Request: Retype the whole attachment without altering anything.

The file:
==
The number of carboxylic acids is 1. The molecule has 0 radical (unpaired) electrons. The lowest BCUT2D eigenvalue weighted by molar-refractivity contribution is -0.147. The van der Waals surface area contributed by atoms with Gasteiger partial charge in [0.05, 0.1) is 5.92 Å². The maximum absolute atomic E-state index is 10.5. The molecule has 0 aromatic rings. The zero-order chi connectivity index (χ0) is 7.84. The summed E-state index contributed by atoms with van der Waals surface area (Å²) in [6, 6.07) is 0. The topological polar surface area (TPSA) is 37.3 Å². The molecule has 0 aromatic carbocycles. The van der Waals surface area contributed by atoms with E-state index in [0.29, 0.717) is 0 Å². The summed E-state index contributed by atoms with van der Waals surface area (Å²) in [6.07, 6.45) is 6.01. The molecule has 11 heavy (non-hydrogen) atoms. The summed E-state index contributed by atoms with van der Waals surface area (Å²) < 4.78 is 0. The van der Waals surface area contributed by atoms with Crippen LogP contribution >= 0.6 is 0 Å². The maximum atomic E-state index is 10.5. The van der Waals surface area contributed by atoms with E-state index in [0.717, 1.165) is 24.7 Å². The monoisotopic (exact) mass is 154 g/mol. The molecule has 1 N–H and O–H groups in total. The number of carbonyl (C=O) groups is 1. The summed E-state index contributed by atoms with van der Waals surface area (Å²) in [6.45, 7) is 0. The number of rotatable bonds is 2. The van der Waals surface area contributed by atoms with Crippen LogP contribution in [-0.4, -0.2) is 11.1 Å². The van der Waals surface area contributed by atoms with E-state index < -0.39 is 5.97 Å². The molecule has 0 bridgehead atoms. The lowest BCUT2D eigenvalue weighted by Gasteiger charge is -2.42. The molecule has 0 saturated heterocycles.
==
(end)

The number of carboxylic acids is 1. The molecule has 0 radical (unpaired) electrons. The lowest BCUT2D eigenvalue weighted by molar-refractivity contribution is -0.147. The van der Waals surface area contributed by atoms with Gasteiger partial charge in [0.05, 0.1) is 5.92 Å². The maximum absolute atomic E-state index is 10.5. The molecule has 0 aromatic rings. The zero-order chi connectivity index (χ0) is 7.84. The summed E-state index contributed by atoms with van der Waals surface area (Å²) in [6, 6.07) is 0. The topological polar surface area (TPSA) is 37.3 Å². The molecule has 0 aromatic carbocycles. The van der Waals surface area contributed by atoms with E-state index in [0.29, 0.717) is 0 Å². The summed E-state index contributed by atoms with van der Waals surface area (Å²) in [6.07, 6.45) is 6.01. The molecule has 11 heavy (non-hydrogen) atoms. The summed E-state index contributed by atoms with van der Waals surface area (Å²) < 4.78 is 0. The van der Waals surface area contributed by atoms with Crippen LogP contribution >= 0.6 is 0 Å². The maximum atomic E-state index is 10.5. The van der Waals surface area contributed by atoms with E-state index in [0.717, 1.165) is 24.7 Å². The monoisotopic (exact) mass is 154 g/mol. The molecule has 1 N–H and O–H groups in total. The number of carbonyl (C=O) groups is 1. The summed E-state index contributed by atoms with van der Waals surface area (Å²) in [6.45, 7) is 0. The number of rotatable bonds is 2. The van der Waals surface area contributed by atoms with Crippen LogP contribution in [-0.4, -0.2) is 11.1 Å². The van der Waals surface area contributed by atoms with E-state index < -0.39 is 5.97 Å². The molecule has 0 bridgehead atoms. The lowest BCUT2D eigenvalue weighted by Gasteiger charge is -2.42. The molecule has 0 saturated heterocycles.